The BBA believes that a requirement of withdrawal and public, external notification of suspected wrongdoing will lead to serious difficulties for lawyers and clients alike, including erosion of the confidentiality obligation which a lawyer owes to her client, altering irrevocably the trust relationship between client constituents and the client's lawyer, and interfering in a lawyer's opportunity to counsel a representative of a client regarding good faith questions of compliance. Given that the Sarbanes-Oxley legislation does not require this dramatic step, and given the exceedingly short time frame for organizations such as ours to assess the implications of the proposals, the BBA urges the Commission to eliminate any such requirements from its rules.
The BBA further notes that the noisy withdrawal provisions as written casts too wide a net. For instance, Section 205.2(a)(2) and (3), along with Section 205.3(d)(1)(I)(A) and (B), demonstrate that the Commission intends its noisy withdrawal obligation to apply to a lawyer who has learned about a past material violation of the Act that continues to have or will have a material impact and effect, even if the lawyer in question (and her law firm) had no involvement at all in the past violation, and even if the lawyer has been engaged precisely to advise the issuer client about the past conduct. The requirement as just described will have a serious adverse effect on the goals of the proposed rules and of the Sarbanes-Oxley Act.
The concern is this: An entity whose officers uncover past, completed questionable conduct will, one assumes, desire to obtain thoughtful, independent counsel regarding the implications and legal effect of the past acts. If those organizational constituents know that the lawyer they choose may reach a conclusion that she must ultimately disclose publicly, through mandatory noisy withdrawal, a conclusion that the past acts in fact qualify as a "material violation" because they are ongoing, the constituents will be far less likely to engage counsel about the organization's responsibility. Indeed, were the organization to consult two lawyers, one of whom concludes that the past activity qualifies as a material violation involving continuing harm and one of whom concludes to the contrary, the rules as drafted likely will require the former lawyer, in the end, to report her conclusions to the Commission even if a different lawyer has offered different advice to the client. The chilling effect on organizational behavior when faced with past, completed conduct is apparent. Creating disincentives to organizations' obtaining the best legal advice, we trust, is not the Commission's goal, and to the degree that the rule as devised will have that effect, it is unwise.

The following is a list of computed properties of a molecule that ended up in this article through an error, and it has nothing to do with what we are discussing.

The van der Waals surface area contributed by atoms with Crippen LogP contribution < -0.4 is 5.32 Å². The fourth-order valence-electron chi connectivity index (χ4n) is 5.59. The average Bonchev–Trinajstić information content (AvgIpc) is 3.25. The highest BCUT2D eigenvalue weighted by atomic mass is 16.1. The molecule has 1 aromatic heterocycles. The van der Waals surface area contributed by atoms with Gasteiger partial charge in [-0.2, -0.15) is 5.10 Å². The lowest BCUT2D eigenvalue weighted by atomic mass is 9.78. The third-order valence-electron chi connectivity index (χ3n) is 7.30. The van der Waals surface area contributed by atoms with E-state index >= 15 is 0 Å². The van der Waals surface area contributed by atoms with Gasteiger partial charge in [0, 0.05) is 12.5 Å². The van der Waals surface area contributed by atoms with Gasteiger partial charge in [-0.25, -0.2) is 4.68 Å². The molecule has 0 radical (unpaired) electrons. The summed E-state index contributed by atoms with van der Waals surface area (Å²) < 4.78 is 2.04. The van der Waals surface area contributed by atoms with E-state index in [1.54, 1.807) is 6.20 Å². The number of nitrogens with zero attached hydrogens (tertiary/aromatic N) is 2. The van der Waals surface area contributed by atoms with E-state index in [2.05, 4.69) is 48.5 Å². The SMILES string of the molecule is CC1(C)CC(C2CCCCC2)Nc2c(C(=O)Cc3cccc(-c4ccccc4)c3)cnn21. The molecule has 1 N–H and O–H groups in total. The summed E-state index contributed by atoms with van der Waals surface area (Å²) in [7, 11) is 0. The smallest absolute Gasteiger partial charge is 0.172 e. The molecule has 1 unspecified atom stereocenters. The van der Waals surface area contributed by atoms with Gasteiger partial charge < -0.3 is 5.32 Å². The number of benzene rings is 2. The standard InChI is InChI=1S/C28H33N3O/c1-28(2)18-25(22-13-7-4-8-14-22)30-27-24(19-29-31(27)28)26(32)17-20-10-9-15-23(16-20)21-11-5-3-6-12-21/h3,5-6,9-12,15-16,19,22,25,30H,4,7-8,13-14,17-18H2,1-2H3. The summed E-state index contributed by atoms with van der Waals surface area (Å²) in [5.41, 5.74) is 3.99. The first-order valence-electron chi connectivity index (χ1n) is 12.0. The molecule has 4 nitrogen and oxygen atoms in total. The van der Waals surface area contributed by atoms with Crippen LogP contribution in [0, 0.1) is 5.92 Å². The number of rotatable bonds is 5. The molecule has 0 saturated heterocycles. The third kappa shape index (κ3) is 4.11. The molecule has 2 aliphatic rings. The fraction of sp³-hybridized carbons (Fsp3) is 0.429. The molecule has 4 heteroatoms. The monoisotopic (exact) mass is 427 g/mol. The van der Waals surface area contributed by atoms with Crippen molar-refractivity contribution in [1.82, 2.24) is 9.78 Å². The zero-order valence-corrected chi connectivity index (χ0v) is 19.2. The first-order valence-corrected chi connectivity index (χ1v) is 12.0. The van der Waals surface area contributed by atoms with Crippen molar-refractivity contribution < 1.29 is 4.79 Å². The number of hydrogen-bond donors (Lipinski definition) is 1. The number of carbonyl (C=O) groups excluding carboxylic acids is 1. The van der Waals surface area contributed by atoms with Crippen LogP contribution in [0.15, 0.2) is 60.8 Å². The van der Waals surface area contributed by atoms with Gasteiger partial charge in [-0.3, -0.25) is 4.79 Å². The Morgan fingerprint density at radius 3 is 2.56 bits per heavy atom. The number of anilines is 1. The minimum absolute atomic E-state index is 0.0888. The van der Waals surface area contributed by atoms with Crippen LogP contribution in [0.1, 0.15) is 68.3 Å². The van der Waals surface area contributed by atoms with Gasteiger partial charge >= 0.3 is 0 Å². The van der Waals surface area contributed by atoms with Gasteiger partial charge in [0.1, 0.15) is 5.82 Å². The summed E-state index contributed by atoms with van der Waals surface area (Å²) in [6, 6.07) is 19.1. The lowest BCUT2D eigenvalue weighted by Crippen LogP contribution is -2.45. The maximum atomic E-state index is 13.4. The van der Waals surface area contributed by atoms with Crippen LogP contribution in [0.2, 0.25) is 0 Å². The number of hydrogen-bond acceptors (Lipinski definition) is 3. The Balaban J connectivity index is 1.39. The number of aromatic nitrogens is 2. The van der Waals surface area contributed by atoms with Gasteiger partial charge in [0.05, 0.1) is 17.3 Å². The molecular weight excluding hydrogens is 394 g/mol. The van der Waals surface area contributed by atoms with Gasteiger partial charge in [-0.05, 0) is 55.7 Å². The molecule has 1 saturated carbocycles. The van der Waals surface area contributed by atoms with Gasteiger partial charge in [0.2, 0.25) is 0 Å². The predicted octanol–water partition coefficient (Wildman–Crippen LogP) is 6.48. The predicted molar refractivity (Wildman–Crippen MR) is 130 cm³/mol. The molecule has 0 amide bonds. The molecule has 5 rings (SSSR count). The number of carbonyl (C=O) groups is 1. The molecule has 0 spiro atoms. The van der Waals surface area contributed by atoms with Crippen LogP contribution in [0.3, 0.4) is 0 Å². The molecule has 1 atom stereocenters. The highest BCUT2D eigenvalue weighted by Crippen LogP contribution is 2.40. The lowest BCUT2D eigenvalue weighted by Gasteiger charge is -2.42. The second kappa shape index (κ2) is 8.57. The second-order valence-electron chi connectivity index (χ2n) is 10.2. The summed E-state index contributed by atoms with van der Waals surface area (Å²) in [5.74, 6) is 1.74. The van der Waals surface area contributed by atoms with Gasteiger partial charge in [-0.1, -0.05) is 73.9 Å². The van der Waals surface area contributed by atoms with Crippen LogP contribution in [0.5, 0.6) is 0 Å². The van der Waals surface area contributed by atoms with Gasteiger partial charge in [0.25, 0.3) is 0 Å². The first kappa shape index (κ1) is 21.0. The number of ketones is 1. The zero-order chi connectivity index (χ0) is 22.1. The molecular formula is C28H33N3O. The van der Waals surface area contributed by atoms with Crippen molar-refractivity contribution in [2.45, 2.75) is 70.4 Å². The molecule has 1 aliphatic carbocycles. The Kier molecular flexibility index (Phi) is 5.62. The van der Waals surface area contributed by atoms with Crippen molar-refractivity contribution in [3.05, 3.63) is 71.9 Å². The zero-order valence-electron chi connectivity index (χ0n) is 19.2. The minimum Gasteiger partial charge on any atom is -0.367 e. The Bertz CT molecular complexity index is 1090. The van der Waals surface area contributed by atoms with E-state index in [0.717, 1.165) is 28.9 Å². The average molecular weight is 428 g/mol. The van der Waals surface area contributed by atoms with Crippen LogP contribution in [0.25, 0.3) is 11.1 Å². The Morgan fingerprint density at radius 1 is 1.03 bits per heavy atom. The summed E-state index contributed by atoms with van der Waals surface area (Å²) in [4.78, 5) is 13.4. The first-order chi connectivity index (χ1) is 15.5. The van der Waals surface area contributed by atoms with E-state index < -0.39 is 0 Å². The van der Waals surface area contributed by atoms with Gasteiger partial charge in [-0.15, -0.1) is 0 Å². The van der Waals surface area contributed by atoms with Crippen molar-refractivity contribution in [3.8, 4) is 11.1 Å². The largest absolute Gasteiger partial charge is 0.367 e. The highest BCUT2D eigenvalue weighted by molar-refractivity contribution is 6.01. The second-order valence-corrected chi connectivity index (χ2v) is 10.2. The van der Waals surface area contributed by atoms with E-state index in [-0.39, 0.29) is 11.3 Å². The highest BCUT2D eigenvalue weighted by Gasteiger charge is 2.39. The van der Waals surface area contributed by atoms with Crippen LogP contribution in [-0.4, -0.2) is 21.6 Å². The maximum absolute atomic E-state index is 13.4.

Clarifying the Standard of Knowledge. Section 205.2(e) makes clear that the Commission intends to adopt an "objective," reasonable lawyer standard for triggering the obligations contemplated by the regulatory scheme. The Boston Bar Association recommends that the kind of knowledge necessary to trigger the lawyer's obligations be spelled out more clearly. In such a clarification, the Commission should confirm that a lawyer obligated to report "up the ladder" must actually be aware of reliable information which would persuade, rather than suggest to, a reasonably prudent and competent lawyer that a material violation is present, and that the reasonableness of the lawyer's belief must be measured with full consideration of the context, at the time he is making his determination, of that lawyer's actual situation. The standard should not be one of hindsight.
The gravity of this concern is apparent. Consider a lawyer who, under the proposed rules, encounters a document which, if true, would evidence a material violation of the Act. The lawyer, though, has no independent knowledge of the reliability of the document or its author. Until the lawyer is persuaded that the document accurately reports the facts, the lawyer should not be required to report, even up the ladder (although he might choose to do so). The rules as drafted imply that the lawyer has no mandatory obligation to report in such a situation, but unless clarified, the lawyer, operating defensively, may feel compelled to take steps that he otherwise would consider imprudent or inappropriate, just to be safe.